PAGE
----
The EB Tennis Academy has been operating for the better part of 30 years with the longstanding objective of further advancing the development of tennis at the regional level in southwestern Quebec. In the process, it has made the sport more accessible and created a growing community that has become more like a family.

The academy, which is run by Étienne Bergeron and his wife Kirsten Björn, was one of the deserving recipients of the Game. Set. Equity. Community Tennis Grant presented by National Bank. In conjunction with the academy, Björn also operates Modwellness which offers mental training sessions for the players and coaches. In the summer, they operate out of five different outdoor clubs and at the Centre Multisports in Vaudreuil, Quebec in the winter. The goal is for the grant to benefit as many people as possible already in the various programs and attract new candidates as well. Already they are working with people of all ages, from four-year-olds who are picking up a racquet for the first time to a 95-year-old recreational player who is an inspiration to everyone he crosses paths with. The academy focuses on four key pillars: developing female coaches, recreational players, the competitive stream, and wheelchair tennis.

Björn wants to get more teenage girls interested in coaching and eventually to pursue their certification while not only improving their technique but also helping them develop as people. They’ve also been using the funds from the grant to support their athletes at events, junior players, and growing the female competitive program where they cover the mental, tactical, physical, and equipment aspects of the game.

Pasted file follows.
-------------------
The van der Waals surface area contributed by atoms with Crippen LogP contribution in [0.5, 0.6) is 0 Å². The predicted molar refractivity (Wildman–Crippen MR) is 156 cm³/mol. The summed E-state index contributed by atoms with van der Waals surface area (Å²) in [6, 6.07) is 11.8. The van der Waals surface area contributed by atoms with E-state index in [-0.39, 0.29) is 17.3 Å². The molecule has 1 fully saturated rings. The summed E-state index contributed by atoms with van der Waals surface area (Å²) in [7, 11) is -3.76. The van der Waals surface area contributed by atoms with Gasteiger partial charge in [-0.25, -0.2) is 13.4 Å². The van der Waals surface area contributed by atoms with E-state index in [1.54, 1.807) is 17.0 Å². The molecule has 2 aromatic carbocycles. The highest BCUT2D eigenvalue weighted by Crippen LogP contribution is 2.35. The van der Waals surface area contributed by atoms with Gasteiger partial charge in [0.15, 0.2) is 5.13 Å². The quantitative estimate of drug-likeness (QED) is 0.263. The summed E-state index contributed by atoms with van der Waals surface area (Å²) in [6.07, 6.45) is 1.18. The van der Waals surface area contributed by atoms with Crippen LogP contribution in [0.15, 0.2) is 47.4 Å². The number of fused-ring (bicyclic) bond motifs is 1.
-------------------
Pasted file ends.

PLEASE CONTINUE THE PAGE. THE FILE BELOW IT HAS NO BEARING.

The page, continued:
Natalia Lanucha, one of the members of the EB Tennis Academy wheelchair tennis team, was recently selected to join Tennis Canada’s program. Bergeron and Björn continue to assist in her development thanks to the grant, including mental training sessions as well as private on-court training blocks.

Bergeron is recognized by Tennis Canada and the International Coaching Institute as a High Performance Coach and Club Professional. He also travels with junior provincial teams to national and international tournaments. As for Björn, who comes from a family of athletes in sailing and skiing, she found her niche in mental training with kids.

“Early on, I wasn’t so focused on just the benefits of high performance, but also the benefits of becoming your best self,” Björn explained. “To give you context, I have had people ask me if my kid’s not going to be a pro, is there any point?  I respond with: are they loving it? If yes, there are so many benefits to participating in sports and becoming a professional is only a small piece of that. Our greatest joy is when someone is proud of themselves, no matter what that accomplishment is and it’s not a cookie-cutter thing. It’s what’s best for each individual person.”

One of the academy’s alumni is none other than two-time Grand Slam finalist, Leylah Annie Fernandez. She was in a weekend program at her elementary school along with Bergeron and Björn’s son. Over time, they got to know her whole family, including her father Jorge who, before becoming involved in his daughter’s tennis career, was a soccer player and coach. Bergeron would coach Fernandez on a court at a park nearby by their house while Jorge would teach soccer to their son. She would ultimately be part of the academy for several years and continues to maintain her relationship with them to this day.

Björn is hoping that the grant will allow more young girls to follow in Fernandez’s footsteps in the future by creating more opportunities to get them involved in the sport. 

“We are so grateful to have this opportunity because for everyone we’ve been able to touch it’s been good for them, and they’ve enjoyed the new exposure to tennis,” she said.